The results demonstrate that pharmacist services have varying effects on patient outcomes compared with usual care. We found no studies comparing services delivered by pharmacists with other healthcare professionals that evaluated the impact of the intervention on the six main outcome measures. The results need to be interpreted cautiously because there was major heterogeneity in study populations, types of interventions delivered and reported outcomes.There was considerable heterogeneity within many of the meta‐analyses, as well as considerable variation in the risks of bias.
Plain language summary
Can services delivered by pharmacists improve patient health?
What is the aim of this review?
To test whether services provided by pharmacists improve patienthealth. We identified 116 studies to answer this question.
Some services provided by pharmacists can have positive effects onpatient health, including improved management of blood pressure and physical function. The pharmacist services did not reduce hospital visits or admissions. Services delivered by pharmacists produced similar effects on patient health compared with servicesdelivered by other healthcare professionals.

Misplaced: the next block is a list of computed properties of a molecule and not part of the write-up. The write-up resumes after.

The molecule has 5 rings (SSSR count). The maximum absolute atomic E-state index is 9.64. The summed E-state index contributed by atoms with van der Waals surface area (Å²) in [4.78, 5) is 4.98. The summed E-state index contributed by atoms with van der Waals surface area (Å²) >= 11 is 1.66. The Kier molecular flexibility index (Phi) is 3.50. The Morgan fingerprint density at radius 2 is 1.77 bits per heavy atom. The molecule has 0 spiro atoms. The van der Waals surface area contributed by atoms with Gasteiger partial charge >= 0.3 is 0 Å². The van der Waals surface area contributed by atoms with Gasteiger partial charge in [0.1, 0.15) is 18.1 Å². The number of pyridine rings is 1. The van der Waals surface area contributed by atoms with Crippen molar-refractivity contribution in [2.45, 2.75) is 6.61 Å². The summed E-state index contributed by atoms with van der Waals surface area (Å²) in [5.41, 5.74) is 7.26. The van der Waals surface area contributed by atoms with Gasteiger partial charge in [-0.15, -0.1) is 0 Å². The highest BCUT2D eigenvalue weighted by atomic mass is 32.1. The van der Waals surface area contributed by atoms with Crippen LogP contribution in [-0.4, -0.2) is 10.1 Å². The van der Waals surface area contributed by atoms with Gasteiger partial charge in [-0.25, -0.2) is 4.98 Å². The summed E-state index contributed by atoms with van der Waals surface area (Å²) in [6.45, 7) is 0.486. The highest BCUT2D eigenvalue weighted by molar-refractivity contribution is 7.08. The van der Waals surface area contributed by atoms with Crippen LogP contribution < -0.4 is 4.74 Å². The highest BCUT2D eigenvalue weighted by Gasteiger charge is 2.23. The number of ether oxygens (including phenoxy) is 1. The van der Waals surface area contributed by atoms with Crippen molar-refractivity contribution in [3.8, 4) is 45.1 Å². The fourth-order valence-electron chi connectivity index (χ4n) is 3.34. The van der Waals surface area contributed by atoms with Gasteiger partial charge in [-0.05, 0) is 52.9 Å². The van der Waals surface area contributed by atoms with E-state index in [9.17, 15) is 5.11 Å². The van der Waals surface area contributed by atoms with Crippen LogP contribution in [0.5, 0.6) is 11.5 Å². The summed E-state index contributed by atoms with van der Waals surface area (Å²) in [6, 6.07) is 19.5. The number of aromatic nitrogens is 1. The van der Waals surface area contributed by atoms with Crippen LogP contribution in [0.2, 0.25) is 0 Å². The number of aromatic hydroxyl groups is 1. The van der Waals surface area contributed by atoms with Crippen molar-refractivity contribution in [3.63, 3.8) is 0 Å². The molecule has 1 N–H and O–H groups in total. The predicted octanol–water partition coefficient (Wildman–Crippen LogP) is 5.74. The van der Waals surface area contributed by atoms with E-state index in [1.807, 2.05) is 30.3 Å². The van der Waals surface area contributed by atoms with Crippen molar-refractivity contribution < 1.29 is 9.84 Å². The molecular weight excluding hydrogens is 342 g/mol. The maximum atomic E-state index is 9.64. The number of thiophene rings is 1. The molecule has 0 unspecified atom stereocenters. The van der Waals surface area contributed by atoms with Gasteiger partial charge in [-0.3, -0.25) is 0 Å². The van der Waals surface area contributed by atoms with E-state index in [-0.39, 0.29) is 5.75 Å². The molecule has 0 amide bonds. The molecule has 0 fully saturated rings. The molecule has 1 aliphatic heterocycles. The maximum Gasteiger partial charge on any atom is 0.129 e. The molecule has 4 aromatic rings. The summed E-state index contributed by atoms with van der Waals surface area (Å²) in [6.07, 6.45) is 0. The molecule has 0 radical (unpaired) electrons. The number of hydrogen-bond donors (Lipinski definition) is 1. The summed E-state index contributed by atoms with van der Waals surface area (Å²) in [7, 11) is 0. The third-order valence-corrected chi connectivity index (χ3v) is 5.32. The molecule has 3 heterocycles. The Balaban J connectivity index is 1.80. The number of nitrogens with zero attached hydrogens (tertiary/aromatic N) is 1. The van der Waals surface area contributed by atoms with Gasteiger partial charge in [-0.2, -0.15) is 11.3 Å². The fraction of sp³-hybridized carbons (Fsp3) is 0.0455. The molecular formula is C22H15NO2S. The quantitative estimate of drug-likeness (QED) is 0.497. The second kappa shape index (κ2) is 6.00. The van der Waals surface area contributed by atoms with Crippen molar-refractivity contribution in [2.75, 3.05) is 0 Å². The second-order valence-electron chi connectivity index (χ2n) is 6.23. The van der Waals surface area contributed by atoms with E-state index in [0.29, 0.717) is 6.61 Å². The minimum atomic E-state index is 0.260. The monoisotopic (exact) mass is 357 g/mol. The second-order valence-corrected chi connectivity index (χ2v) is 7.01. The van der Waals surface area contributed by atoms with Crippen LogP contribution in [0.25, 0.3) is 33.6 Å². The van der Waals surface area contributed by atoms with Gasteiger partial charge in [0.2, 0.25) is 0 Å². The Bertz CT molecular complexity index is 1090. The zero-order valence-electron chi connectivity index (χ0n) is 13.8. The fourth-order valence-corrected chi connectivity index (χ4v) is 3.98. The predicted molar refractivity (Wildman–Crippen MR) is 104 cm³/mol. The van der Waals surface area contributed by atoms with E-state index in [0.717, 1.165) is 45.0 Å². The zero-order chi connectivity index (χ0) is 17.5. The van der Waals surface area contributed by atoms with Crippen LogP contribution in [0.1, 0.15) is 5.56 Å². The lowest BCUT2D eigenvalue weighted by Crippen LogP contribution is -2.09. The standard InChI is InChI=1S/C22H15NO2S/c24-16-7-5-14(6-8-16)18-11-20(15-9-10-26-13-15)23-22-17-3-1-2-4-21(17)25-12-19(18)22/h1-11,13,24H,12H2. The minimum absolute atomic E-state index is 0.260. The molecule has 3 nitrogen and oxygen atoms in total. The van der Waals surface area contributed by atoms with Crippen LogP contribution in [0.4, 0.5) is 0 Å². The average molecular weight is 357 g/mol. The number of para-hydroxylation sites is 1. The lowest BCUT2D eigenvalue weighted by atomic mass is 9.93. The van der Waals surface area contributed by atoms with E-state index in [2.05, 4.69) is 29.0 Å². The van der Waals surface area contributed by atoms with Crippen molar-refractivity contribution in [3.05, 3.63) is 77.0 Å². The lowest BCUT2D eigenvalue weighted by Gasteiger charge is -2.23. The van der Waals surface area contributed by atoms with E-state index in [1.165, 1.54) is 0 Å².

What was studied in the review?
Pharmacists deliver a wide range of services to patients. We need to know which pharmacist services are effective in helping patients to improve their health. This review included studies of pharmacistservices for a wide range of conditions including high blood pressure and diabetes. The review measured the effect of these services on benefits (improved health outcomes) as well as harms (unplanned hospital admissions, adverse drug effects).
What are the main results of the review?
We found 116 relevant studies which involved 41,851 participants. Studies were conducted in 25 countries with the USA, UK, Canada and Australia contributing most studies. Many were conducted in community pharmacies (chemist shops) and hospital outpatient clinics. The studies compared services delivered by pharmacists with either usual care or with care delivered by other health professionals. The studies were of overall high quality, although some had problems because they did not include all the relevant information needed to assess quality.
Of the 111 studies that compared pharmacist services with usual care, 47 studies reported the most important outcomes. Compared with usual care, pharmacist services may reduce the percentage ofpatients whose blood pressure is outside the target range. It is uncertain whether services delivered by pharmacists reduce the number of patients with glycated haemoglobin levels outside the target range, because the certainty of the evidence is very low.Pharmacist services may make little or no difference to hospital attendance or admissions or to adverse drug effects or to death rates. Pharmacist services may slightly improve physical functioning.
We found no studies comparing services delivered by pharmacists with other healthcare professionals that evaluated the impact of the intervention on the six main outcome measures.
How up‐to‐date is this review?
We searched for studies that had been published up to March 2015. We ran top‐up searches in January 2018 and have added potentially eligible studies to ‘Studies awaiting classification’.